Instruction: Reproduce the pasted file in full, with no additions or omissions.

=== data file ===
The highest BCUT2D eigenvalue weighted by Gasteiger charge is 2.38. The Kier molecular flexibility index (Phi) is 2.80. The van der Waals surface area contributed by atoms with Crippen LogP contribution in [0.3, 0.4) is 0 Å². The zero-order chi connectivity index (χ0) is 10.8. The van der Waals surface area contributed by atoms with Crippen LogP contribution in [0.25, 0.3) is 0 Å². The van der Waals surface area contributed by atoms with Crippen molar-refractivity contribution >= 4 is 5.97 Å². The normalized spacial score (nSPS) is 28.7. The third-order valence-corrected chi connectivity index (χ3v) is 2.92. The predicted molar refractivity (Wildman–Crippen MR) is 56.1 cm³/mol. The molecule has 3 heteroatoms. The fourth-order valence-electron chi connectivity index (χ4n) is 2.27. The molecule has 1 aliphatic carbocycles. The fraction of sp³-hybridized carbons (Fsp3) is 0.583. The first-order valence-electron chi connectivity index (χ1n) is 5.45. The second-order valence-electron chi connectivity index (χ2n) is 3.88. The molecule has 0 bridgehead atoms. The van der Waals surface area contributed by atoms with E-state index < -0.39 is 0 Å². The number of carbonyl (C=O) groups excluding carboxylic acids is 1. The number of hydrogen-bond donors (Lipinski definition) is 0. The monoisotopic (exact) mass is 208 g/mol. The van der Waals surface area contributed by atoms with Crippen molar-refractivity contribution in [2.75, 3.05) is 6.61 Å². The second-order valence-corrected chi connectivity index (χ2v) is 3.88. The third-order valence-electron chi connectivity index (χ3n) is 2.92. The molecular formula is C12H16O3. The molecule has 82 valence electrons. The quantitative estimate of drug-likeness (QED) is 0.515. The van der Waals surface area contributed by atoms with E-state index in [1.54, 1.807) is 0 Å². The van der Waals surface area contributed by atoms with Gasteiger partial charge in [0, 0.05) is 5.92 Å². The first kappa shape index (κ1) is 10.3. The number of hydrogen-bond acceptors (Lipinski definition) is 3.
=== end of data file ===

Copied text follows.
The highest BCUT2D eigenvalue weighted by Gasteiger charge is 2.38. The Kier molecular flexibility index (Phi) is 2.80. The van der Waals surface area contributed by atoms with Crippen LogP contribution in [0.3, 0.4) is 0 Å². The zero-order chi connectivity index (χ0) is 10.8. The van der Waals surface area contributed by atoms with Crippen LogP contribution in [0.25, 0.3) is 0 Å². The van der Waals surface area contributed by atoms with Crippen molar-refractivity contribution >= 4 is 5.97 Å². The normalized spacial score (nSPS) is 28.7. The third-order valence-corrected chi connectivity index (χ3v) is 2.92. The predicted molar refractivity (Wildman–Crippen MR) is 56.1 cm³/mol. The molecule has 3 heteroatoms. The fourth-order valence-electron chi connectivity index (χ4n) is 2.27. The molecule has 1 aliphatic carbocycles. The fraction of sp³-hybridized carbons (Fsp3) is 0.583. The first-order valence-electron chi connectivity index (χ1n) is 5.45. The second-order valence-electron chi connectivity index (χ2n) is 3.88. The molecule has 0 bridgehead atoms. The van der Waals surface area contributed by atoms with E-state index < -0.39 is 0 Å². The number of carbonyl (C=O) groups excluding carboxylic acids is 1. The number of hydrogen-bond donors (Lipinski definition) is 0. The monoisotopic (exact) mass is 208 g/mol. The van der Waals surface area contributed by atoms with Crippen molar-refractivity contribution in [2.75, 3.05) is 6.61 Å². The second-order valence-corrected chi connectivity index (χ2v) is 3.88. The third-order valence-electron chi connectivity index (χ3n) is 2.92. The molecular formula is C12H16O3. The molecule has 82 valence electrons. The quantitative estimate of drug-likeness (QED) is 0.515. The van der Waals surface area contributed by atoms with E-state index in [1.54, 1.807) is 0 Å². The van der Waals surface area contributed by atoms with Gasteiger partial charge in [0, 0.05) is 5.92 Å². The first kappa shape index (κ1) is 10.3. The number of hydrogen-bond acceptors (Lipinski definition) is 3.